Background: In 2013, the French National Cancer Institute initiated the AcSé program to provide patients with secure access to targeted therapies outside of their marketed approvals. Efficacy and safety was then assessed using a two-stage Simon phase II trial design. When the study design was designed, crizotinib was approved only as monotherapy for adults with anaplastic lymphoma kinase plus non-small-cell lung cancers (NSCLC).
Patients and methods: Advanced NSCLC patients with c-MET ≥6 copies, c-MET-mutated, or ROS-1-translocated tumours were enrolled in one of the three cohorts. Patients were treated with crizotinib 250 mg twice daily. Efficacy was assessed using the objective response rate (ORR) after two cycles of crizotinib as primary outcome. Secondary outcomes included disease control rate at four cycles, best ORR, progression-free survival, overall survival, and drug tolerance.
Results: From August 2013 to March 2018, 5606 patients had their tumour tested for crizotinib targeted molecular alterations: 252 patients had c-MET ≥6 copies, 74 c-MET-mutation, and 78 ROS-1-translocated tumour. Finally, 25 patients in the c-MET ≥6 copies cohort, 28 in the c-MET-mutation cohort, and 37 in the ROS-1-translocation cohort were treated in the phase II trial. The ORR was 16% in the c-MET ≥6 copies cohort, 10.7% in the mutated, and 47.2% in the ROS-1 cohort. The best ORR during treatment was 32% in the c-MET-≥6 copies cohort, 36% in the c-MET-mutated, and 69.4% in the ROS-1-translocation cohort. Safety data were consistent with that previously reported.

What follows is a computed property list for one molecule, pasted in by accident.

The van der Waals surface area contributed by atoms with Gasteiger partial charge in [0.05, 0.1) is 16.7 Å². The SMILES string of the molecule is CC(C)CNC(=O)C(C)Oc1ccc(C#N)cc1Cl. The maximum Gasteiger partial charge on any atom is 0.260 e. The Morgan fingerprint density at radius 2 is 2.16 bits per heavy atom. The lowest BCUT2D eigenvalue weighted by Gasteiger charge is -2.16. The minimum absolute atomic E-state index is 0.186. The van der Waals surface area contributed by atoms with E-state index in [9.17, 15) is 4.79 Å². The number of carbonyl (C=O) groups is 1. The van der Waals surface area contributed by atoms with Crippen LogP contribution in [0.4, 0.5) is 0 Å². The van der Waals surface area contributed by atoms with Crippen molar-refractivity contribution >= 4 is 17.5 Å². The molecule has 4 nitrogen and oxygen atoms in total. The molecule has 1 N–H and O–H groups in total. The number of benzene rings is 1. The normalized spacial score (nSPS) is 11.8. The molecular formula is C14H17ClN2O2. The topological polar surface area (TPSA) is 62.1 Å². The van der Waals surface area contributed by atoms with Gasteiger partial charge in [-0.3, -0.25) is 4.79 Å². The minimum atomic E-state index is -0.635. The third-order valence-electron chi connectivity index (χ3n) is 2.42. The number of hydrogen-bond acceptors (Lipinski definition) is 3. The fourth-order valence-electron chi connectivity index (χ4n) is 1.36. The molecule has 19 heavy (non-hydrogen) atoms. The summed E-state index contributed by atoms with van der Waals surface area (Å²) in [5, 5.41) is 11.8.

Conclusions: Crizotinib activity in patients with ROS1-translocated tumours was confirmed. In the c-MET-mutation and c-MET ≥6 copies cohorts, despite insufficient ORR after two cycles of crizotinib, there are signs of late response not sufficient to justify the development of crizotinib in this indication. The continued targeting of c-MET with innovative therapies appears justified.
Clinical trial number: NCT02034981.
Keywords: ROS1 fusion; c-MET amplification; c-MET-mutation; crizotinib; lung cancer; targeted therapy.
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